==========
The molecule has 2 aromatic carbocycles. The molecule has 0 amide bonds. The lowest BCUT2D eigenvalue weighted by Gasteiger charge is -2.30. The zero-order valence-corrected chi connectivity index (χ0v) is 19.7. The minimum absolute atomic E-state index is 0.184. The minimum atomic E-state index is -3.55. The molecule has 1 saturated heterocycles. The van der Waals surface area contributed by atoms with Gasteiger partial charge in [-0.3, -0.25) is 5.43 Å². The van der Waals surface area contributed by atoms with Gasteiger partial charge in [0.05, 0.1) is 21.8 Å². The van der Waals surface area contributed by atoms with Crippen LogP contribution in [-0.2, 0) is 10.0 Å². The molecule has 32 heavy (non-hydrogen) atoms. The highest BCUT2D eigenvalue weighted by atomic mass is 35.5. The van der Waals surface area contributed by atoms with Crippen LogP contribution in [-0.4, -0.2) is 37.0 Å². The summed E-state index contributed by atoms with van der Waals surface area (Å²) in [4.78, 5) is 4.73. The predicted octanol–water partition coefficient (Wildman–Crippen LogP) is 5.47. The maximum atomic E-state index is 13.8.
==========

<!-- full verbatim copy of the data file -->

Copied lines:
The molecule has 2 aromatic carbocycles. The molecule has 0 amide bonds. The lowest BCUT2D eigenvalue weighted by Gasteiger charge is -2.30. The zero-order valence-corrected chi connectivity index (χ0v) is 19.7. The minimum absolute atomic E-state index is 0.184. The minimum atomic E-state index is -3.55. The molecule has 1 saturated heterocycles. The van der Waals surface area contributed by atoms with Gasteiger partial charge in [-0.3, -0.25) is 5.43 Å². The van der Waals surface area contributed by atoms with Gasteiger partial charge in [0.05, 0.1) is 21.8 Å². The van der Waals surface area contributed by atoms with Crippen LogP contribution in [-0.2, 0) is 10.0 Å². The molecule has 32 heavy (non-hydrogen) atoms. The highest BCUT2D eigenvalue weighted by atomic mass is 35.5. The van der Waals surface area contributed by atoms with Crippen LogP contribution in [-0.4, -0.2) is 37.0 Å². The summed E-state index contributed by atoms with van der Waals surface area (Å²) in [4.78, 5) is 4.73. The predicted octanol–water partition coefficient (Wildman–Crippen LogP) is 5.47. The maximum atomic E-state index is 13.8.